I am looking for methods to enhance noisy images, where:

  • some pixels in the image are very noise,
  • some other pixels do not contain so much noise.

My first thought is to build an adaptive Gaussian filter. This means that the Gaussian kernel will depend on the (estimated) noise status of the current pixel (large radius of the Gaussian kernel for noisy pixels and a smaller in the converse case).

Could you help me in calculating the kernel values?

  • $\begingroup$ I't unclear when you mean noise and when you mean noisy. Can you edit your question and clarify? $\endgroup$ – Phonon May 19 '14 at 5:38
  • $\begingroup$ @Phonon: My question is noise. For example gaussian noise $\endgroup$ – John May 19 '14 at 6:05

It's not clear in your case that Gaussian kernels will help you.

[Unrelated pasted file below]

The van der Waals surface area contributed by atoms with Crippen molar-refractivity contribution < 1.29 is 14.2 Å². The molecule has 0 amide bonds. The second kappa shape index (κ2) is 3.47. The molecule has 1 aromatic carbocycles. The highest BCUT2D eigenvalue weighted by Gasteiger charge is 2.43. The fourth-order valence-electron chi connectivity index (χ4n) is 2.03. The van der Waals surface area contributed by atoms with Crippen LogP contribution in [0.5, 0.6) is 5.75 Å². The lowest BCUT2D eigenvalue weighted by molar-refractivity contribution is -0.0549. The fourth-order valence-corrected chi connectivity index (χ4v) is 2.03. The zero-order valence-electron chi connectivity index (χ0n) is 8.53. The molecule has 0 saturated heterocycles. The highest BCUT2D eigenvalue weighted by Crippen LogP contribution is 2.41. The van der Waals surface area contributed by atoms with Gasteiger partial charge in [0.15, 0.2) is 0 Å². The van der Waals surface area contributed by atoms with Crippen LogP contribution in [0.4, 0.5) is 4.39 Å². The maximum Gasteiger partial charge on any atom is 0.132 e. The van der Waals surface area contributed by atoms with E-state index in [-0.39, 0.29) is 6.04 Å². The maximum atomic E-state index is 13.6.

Since you have a noise shape that is closer to salt-and-pepper noise instead of additive white noise, you may want to try other algorithms (that are somehow linked to an $L_1$ best fit instead of a least squares solution):

  • you can try median filtering, since it is by design more robust to this noise shape,
  • you can also try to minimize some TV-$L_1$ functional over your image, see Chambolle-Pock's paper on primal dual minimization for a concrete example,
  • you also can use a bilateral filter. You will have to play with the exponential decay of the pixel similarity function ($\sigma_d$ in Wikipedia page) to get the desired behaviour.

So if I understand your description correctly your data looks something like this:

enter image description here

In this case you could try using a robust Gaussian smoothing. This involves an extra weight term to discard 'outliers'. There are many possible ways to define the outliers using deviation from the local mean (over the kernel) greater than $\pm 3 \sigma$ is a common way. Unfortunately I can't seem to find any decent papers or articles describing the method in more detail.


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